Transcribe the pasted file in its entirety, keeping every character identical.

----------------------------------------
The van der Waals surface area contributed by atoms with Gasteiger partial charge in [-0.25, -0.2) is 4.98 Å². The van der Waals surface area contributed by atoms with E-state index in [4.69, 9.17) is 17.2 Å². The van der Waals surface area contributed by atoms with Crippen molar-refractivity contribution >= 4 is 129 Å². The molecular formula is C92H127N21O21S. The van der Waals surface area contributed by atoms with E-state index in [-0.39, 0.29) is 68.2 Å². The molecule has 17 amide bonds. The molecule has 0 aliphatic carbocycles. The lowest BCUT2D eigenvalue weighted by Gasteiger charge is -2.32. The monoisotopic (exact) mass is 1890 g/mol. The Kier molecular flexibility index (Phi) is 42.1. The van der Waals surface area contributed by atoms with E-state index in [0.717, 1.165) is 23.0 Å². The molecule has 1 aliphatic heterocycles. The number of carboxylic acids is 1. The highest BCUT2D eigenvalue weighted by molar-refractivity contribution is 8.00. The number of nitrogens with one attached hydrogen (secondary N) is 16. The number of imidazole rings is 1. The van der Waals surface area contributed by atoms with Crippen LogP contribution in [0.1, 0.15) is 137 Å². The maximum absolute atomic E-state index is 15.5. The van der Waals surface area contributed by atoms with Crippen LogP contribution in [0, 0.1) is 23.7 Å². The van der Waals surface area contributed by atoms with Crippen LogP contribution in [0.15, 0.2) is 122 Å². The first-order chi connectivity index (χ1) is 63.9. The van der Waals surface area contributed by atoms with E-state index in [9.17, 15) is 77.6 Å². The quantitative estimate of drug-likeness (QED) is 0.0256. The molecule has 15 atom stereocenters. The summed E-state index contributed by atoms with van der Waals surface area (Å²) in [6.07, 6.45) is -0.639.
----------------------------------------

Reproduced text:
The van der Waals surface area contributed by atoms with Gasteiger partial charge in [-0.25, -0.2) is 4.98 Å². The van der Waals surface area contributed by atoms with E-state index in [4.69, 9.17) is 17.2 Å². The van der Waals surface area contributed by atoms with Crippen molar-refractivity contribution >= 4 is 129 Å². The molecular formula is C92H127N21O21S. The van der Waals surface area contributed by atoms with E-state index in [-0.39, 0.29) is 68.2 Å². The molecule has 17 amide bonds. The molecule has 0 aliphatic carbocycles. The lowest BCUT2D eigenvalue weighted by Gasteiger charge is -2.32. The monoisotopic (exact) mass is 1890 g/mol. The Kier molecular flexibility index (Phi) is 42.1. The van der Waals surface area contributed by atoms with E-state index in [0.717, 1.165) is 23.0 Å². The molecule has 1 aliphatic heterocycles. The number of carboxylic acids is 1. The highest BCUT2D eigenvalue weighted by molar-refractivity contribution is 8.00. The number of nitrogens with one attached hydrogen (secondary N) is 16. The number of imidazole rings is 1. The van der Waals surface area contributed by atoms with Crippen LogP contribution in [0.1, 0.15) is 137 Å². The maximum absolute atomic E-state index is 15.5. The van der Waals surface area contributed by atoms with Crippen LogP contribution in [0, 0.1) is 23.7 Å². The van der Waals surface area contributed by atoms with Crippen LogP contribution in [0.15, 0.2) is 122 Å². The first-order chi connectivity index (χ1) is 63.9. The van der Waals surface area contributed by atoms with E-state index in [9.17, 15) is 77.6 Å². The quantitative estimate of drug-likeness (QED) is 0.0256. The molecule has 15 atom stereocenters. The summed E-state index contributed by atoms with van der Waals surface area (Å²) in [6.07, 6.45) is -0.639.